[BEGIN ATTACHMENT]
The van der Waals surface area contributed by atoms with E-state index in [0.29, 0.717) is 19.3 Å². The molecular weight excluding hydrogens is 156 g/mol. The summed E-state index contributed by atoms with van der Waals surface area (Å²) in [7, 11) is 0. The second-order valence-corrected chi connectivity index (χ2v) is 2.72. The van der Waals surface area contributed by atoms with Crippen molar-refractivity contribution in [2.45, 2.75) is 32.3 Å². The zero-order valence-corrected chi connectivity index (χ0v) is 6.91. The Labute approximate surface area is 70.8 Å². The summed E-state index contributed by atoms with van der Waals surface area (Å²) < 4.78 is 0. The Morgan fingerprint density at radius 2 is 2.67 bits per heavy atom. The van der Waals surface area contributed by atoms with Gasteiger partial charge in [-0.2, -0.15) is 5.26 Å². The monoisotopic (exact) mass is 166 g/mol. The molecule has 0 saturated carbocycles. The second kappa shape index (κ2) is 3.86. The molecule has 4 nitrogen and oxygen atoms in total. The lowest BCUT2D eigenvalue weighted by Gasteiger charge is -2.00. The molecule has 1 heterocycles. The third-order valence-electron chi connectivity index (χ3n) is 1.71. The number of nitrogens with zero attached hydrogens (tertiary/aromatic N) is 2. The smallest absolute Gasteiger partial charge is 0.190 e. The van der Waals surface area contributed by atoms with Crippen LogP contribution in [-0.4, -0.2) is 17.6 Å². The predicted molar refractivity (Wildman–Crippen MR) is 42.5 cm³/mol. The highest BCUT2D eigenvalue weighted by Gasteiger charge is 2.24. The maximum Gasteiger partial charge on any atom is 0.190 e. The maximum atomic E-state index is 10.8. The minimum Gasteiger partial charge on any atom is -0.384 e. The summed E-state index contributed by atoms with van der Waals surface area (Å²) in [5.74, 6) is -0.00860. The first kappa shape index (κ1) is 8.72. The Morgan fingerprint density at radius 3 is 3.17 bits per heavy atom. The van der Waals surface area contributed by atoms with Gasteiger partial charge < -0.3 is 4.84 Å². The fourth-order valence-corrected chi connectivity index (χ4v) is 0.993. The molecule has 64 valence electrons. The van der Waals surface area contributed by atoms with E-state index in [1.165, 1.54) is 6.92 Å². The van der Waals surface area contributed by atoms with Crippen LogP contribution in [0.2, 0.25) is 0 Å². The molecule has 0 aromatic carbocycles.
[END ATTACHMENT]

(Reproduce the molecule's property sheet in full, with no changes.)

The van der Waals surface area contributed by atoms with E-state index in [0.29, 0.717) is 19.3 Å². The molecular weight excluding hydrogens is 156 g/mol. The summed E-state index contributed by atoms with van der Waals surface area (Å²) in [7, 11) is 0. The second-order valence-corrected chi connectivity index (χ2v) is 2.72. The van der Waals surface area contributed by atoms with Crippen molar-refractivity contribution in [2.45, 2.75) is 32.3 Å². The zero-order valence-corrected chi connectivity index (χ0v) is 6.91. The Labute approximate surface area is 70.8 Å². The summed E-state index contributed by atoms with van der Waals surface area (Å²) < 4.78 is 0. The Morgan fingerprint density at radius 2 is 2.67 bits per heavy atom. The van der Waals surface area contributed by atoms with Gasteiger partial charge in [-0.2, -0.15) is 5.26 Å². The monoisotopic (exact) mass is 166 g/mol. The molecule has 0 saturated carbocycles. The second kappa shape index (κ2) is 3.86. The molecule has 4 nitrogen and oxygen atoms in total. The lowest BCUT2D eigenvalue weighted by Gasteiger charge is -2.00. The molecule has 1 heterocycles. The third-order valence-electron chi connectivity index (χ3n) is 1.71. The number of nitrogens with zero attached hydrogens (tertiary/aromatic N) is 2. The smallest absolute Gasteiger partial charge is 0.190 e. The van der Waals surface area contributed by atoms with Crippen LogP contribution in [-0.4, -0.2) is 17.6 Å². The predicted molar refractivity (Wildman–Crippen MR) is 42.5 cm³/mol. The highest BCUT2D eigenvalue weighted by Gasteiger charge is 2.24. The maximum Gasteiger partial charge on any atom is 0.190 e. The maximum atomic E-state index is 10.8. The minimum Gasteiger partial charge on any atom is -0.384 e. The summed E-state index contributed by atoms with van der Waals surface area (Å²) in [5.74, 6) is -0.00860. The first kappa shape index (κ1) is 8.72. The Morgan fingerprint density at radius 3 is 3.17 bits per heavy atom. The van der Waals surface area contributed by atoms with Gasteiger partial charge < -0.3 is 4.84 Å². The fourth-order valence-corrected chi connectivity index (χ4v) is 0.993. The molecule has 64 valence electrons. The van der Waals surface area contributed by atoms with E-state index in [1.165, 1.54) is 6.92 Å². The van der Waals surface area contributed by atoms with Crippen LogP contribution in [0.2, 0.25) is 0 Å². The molecule has 0 aromatic carbocycles.